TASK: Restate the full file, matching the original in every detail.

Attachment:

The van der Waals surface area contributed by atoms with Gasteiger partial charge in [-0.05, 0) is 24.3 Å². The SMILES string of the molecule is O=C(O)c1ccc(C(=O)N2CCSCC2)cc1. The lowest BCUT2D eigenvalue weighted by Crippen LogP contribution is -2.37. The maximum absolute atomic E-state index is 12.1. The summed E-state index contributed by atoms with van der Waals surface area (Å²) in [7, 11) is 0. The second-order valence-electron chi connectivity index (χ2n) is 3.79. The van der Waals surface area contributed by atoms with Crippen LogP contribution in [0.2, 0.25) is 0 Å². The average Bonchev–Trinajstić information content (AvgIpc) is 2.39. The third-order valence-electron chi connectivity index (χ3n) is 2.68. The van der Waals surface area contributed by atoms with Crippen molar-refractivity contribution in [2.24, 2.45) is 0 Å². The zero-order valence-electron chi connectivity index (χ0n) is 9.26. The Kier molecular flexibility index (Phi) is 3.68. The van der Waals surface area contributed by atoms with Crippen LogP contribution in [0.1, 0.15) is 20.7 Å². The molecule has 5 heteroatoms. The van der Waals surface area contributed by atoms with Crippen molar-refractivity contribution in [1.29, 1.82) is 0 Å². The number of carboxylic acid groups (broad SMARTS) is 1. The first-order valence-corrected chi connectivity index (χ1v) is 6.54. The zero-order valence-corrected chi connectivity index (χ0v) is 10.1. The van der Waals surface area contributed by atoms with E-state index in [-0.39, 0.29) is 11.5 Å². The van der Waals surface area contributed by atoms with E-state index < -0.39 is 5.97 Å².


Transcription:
The van der Waals surface area contributed by atoms with Gasteiger partial charge in [-0.05, 0) is 24.3 Å². The SMILES string of the molecule is O=C(O)c1ccc(C(=O)N2CCSCC2)cc1. The lowest BCUT2D eigenvalue weighted by Crippen LogP contribution is -2.37. The maximum absolute atomic E-state index is 12.1. The summed E-state index contributed by atoms with van der Waals surface area (Å²) in [7, 11) is 0. The second-order valence-electron chi connectivity index (χ2n) is 3.79. The van der Waals surface area contributed by atoms with Crippen LogP contribution in [0.2, 0.25) is 0 Å². The average Bonchev–Trinajstić information content (AvgIpc) is 2.39. The third-order valence-electron chi connectivity index (χ3n) is 2.68. The van der Waals surface area contributed by atoms with Crippen molar-refractivity contribution in [2.24, 2.45) is 0 Å². The zero-order valence-electron chi connectivity index (χ0n) is 9.26. The Kier molecular flexibility index (Phi) is 3.68. The van der Waals surface area contributed by atoms with Crippen LogP contribution in [0.1, 0.15) is 20.7 Å². The molecule has 5 heteroatoms. The van der Waals surface area contributed by atoms with Crippen molar-refractivity contribution in [1.29, 1.82) is 0 Å². The number of carboxylic acid groups (broad SMARTS) is 1. The first-order valence-corrected chi connectivity index (χ1v) is 6.54. The zero-order valence-corrected chi connectivity index (χ0v) is 10.1. The van der Waals surface area contributed by atoms with E-state index in [-0.39, 0.29) is 11.5 Å². The van der Waals surface area contributed by atoms with E-state index < -0.39 is 5.97 Å².